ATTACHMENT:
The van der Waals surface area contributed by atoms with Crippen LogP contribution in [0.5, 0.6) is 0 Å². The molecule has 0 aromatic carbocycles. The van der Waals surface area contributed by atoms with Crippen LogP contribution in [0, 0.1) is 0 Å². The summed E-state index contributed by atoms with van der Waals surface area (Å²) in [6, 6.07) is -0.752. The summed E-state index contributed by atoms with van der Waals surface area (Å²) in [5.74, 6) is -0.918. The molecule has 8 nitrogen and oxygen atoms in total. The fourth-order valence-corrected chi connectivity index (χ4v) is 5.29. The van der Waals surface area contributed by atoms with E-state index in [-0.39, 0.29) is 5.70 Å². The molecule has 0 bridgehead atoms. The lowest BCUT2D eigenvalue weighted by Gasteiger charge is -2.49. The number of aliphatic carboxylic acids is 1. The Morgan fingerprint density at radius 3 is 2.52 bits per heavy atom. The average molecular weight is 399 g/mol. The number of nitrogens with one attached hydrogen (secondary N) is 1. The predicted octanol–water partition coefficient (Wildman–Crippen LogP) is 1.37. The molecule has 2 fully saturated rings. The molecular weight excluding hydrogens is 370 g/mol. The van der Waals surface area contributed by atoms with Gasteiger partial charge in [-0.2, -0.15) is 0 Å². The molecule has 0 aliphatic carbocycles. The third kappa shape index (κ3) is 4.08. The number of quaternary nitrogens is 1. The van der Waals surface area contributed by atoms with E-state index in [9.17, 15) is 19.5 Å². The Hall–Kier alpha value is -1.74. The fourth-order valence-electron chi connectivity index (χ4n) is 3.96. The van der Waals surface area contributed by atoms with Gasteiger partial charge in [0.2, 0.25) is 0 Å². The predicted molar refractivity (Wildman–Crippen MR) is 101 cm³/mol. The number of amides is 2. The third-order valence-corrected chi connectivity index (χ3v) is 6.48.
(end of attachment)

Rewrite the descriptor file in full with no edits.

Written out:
The van der Waals surface area contributed by atoms with Crippen LogP contribution in [0.5, 0.6) is 0 Å². The molecule has 0 aromatic carbocycles. The van der Waals surface area contributed by atoms with Crippen LogP contribution in [0, 0.1) is 0 Å². The summed E-state index contributed by atoms with van der Waals surface area (Å²) in [6, 6.07) is -0.752. The summed E-state index contributed by atoms with van der Waals surface area (Å²) in [5.74, 6) is -0.918. The molecule has 8 nitrogen and oxygen atoms in total. The fourth-order valence-corrected chi connectivity index (χ4v) is 5.29. The van der Waals surface area contributed by atoms with E-state index in [-0.39, 0.29) is 5.70 Å². The molecule has 0 bridgehead atoms. The lowest BCUT2D eigenvalue weighted by Gasteiger charge is -2.49. The number of aliphatic carboxylic acids is 1. The Morgan fingerprint density at radius 3 is 2.52 bits per heavy atom. The average molecular weight is 399 g/mol. The number of nitrogens with one attached hydrogen (secondary N) is 1. The predicted octanol–water partition coefficient (Wildman–Crippen LogP) is 1.37. The molecule has 2 fully saturated rings. The molecular weight excluding hydrogens is 370 g/mol. The van der Waals surface area contributed by atoms with Gasteiger partial charge in [-0.2, -0.15) is 0 Å². The molecule has 0 aliphatic carbocycles. The third kappa shape index (κ3) is 4.08. The number of quaternary nitrogens is 1. The van der Waals surface area contributed by atoms with E-state index in [9.17, 15) is 19.5 Å². The Hall–Kier alpha value is -1.74. The fourth-order valence-electron chi connectivity index (χ4n) is 3.96. The van der Waals surface area contributed by atoms with Gasteiger partial charge in [0.2, 0.25) is 0 Å². The predicted molar refractivity (Wildman–Crippen MR) is 101 cm³/mol. The number of amides is 2. The third-order valence-corrected chi connectivity index (χ3v) is 6.48.